|The Use of Token Systems to Facilitate Skill Acquisition in Children With Autism
|Sunday, May 30, 2010
|1:30 PM–2:50 PM
|Area: AUT/DDA; Domain: Applied Behavior Analysis
|Chair: Susan A. Rapoza-Houle (BEACON Services)
|Discussant: Gilah Haber (BEACON Services)
|CE Instructor: Kimberly Church, Psy.D.
|Abstract: Token economy systems have a broad range of application and can be utilized to increase communication, social and self-help skills in children with autism. Token systems can easily be used in isolation or in conjunction with other behavioral interventions. Additionally, the format of the token economy may vary and may include the contingent delivery of tokens, checks, or points. Once a terminal goal is met (i.e., tokens obtained) the reinforcer is delivered. Likewise, the token economy may involve the contingent removal of tokens (i.e., count down) in which a student begins with a predetermined amount of tokens and they are removed contingent upon correct responses; once all of the tokens are removed, the reinforcer is delivered. Despite research supporting the efficacy of token systems, Matson and Boisjoli (2009) posit that the use of token systems are on the decline among researchers and clinicians, and call for a renewed efforts to utilize these procedures with children with autism or Developmental Disabilities.
|Token Countdown Systems: Effects on Acquisition and Generalization of Play, Vocal Imitation, and Social Questions
|ROBERT KELLER MACMATH (BEACON Services), Gilah Haber (BEACON Services), Robert K. Ross (BEACON Services)
|Abstract: Many children diagnosed with autism and Developmental Disabilities engage in nonfunctional toy play and vocalizations. Token economy systems have been effectively used with children with autism to increase social skills and language production (Matson & Boisjoli, 2009). The current examined the use of a contingent token removal system (count down) to facilitate the acquisition and generalization of toy play, vocal imitation and social questions. The goal was to increase functional toy play and increase functional echoic repertoire in the training and non- training settings. Prior to training, a Multiple Stimulus without Replacement preference assessment was conducted across 5 sessions to identify highly preferred objects and edibles. Next, a formal reinforcer assessment of potentially reinforcing stimuli was conducted. Direct observation was used to collect baseline data on participant vocalizations and functional toy play across 5 sessions. Next, the teacher implemented a token system in which the student began with 10 tokens on the board, and a token was removed contingent upon each correct response; when the final token was removed, the terminal reinforcer was delivered. Results showed an increase in the demonstration of both toy play and vocal imitation across training and non-training settings.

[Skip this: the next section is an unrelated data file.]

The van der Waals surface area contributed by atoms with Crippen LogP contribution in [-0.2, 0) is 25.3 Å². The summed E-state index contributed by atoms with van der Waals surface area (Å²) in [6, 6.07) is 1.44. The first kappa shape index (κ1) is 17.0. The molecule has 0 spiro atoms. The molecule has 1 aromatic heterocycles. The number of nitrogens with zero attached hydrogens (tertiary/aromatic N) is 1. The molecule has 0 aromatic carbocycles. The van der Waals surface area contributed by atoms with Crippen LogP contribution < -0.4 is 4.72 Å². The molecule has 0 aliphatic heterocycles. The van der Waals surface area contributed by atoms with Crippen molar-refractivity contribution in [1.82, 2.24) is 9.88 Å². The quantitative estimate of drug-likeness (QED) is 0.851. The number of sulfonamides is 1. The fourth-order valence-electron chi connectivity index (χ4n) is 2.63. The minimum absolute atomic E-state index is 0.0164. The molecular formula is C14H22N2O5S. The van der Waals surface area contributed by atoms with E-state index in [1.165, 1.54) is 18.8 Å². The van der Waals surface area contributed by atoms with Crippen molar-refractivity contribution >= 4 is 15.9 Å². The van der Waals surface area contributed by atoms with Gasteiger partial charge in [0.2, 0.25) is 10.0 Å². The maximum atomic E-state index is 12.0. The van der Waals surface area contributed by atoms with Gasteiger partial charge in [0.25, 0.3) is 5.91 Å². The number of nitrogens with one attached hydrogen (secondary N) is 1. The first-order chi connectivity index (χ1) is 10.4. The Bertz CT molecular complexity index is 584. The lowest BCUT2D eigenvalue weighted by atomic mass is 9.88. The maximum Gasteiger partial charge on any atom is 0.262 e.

|Token Count-Up Systems: Effects on Acquisition and Generalization of Play, Vocal Imitation, and Social Questions
|ARIELLA HABER (BEACON Services)
|Abstract: Token economies are used widely by clinicians, teachers, and parents. Despite their widespread use, very little recent research has been conducted in this realm (Vollmer 2003). More work needs to be done in order to identify best practices in designing and implementing token systems (Athens 2003). Few investigations have been conducted on the use of tokens to increase social and language skills and to generalize their use. Since many children diagnosed with autism and developmental disabilities engage in nonfunctional toy play and exhibit stereotypic vocalizations, this is problematic. The present study evaluated the effectiveness of a contingent token delivery (count up) system in improving functional play and contextual vocalizations of two children with autism using a reversal design. The research was conducted in home based settings, and data were collected in both training and non-training environments. Results show higher rates of appropriate responding during the contingent token delivery system condition.
|Using a Token System to Increase the Food Repertoire of Two Young Children With Autism
|KAREN NAULT (BEACON Services)
|Abstract: Children with autism sometimes do not consume a sufficient variety and quantity of food items to meet their nutritional needs, sometimes resulting in unfavorable health effects (Tiger and Hanley, 2006). Behavioral interventions have been effective in increasing food acceptance and decreasing problem behavior in children with selective eating behavior. Providing access to preferred foods following consumption of non-preferred foods has provided promising results (Riordan et al. 1980). Token economies have also been combined with escape contingencies to decrease food refusal (Kahng, Bosco, and Byrne, 2003). The present study utilized a multiple baseline design across food items to evaluate the effectiveness of a token reinforcement program provided contingent upon bite acceptance for two young children with autism/ Pervasive Developmental Disorder. Dependent variables were bites of non-preferred food items accepted and food refusal behavior. Tokens were exchanged for preferred edibles. Results suggest that providing access to preferred foods with a token economy can increase food acceptance in young children with autism.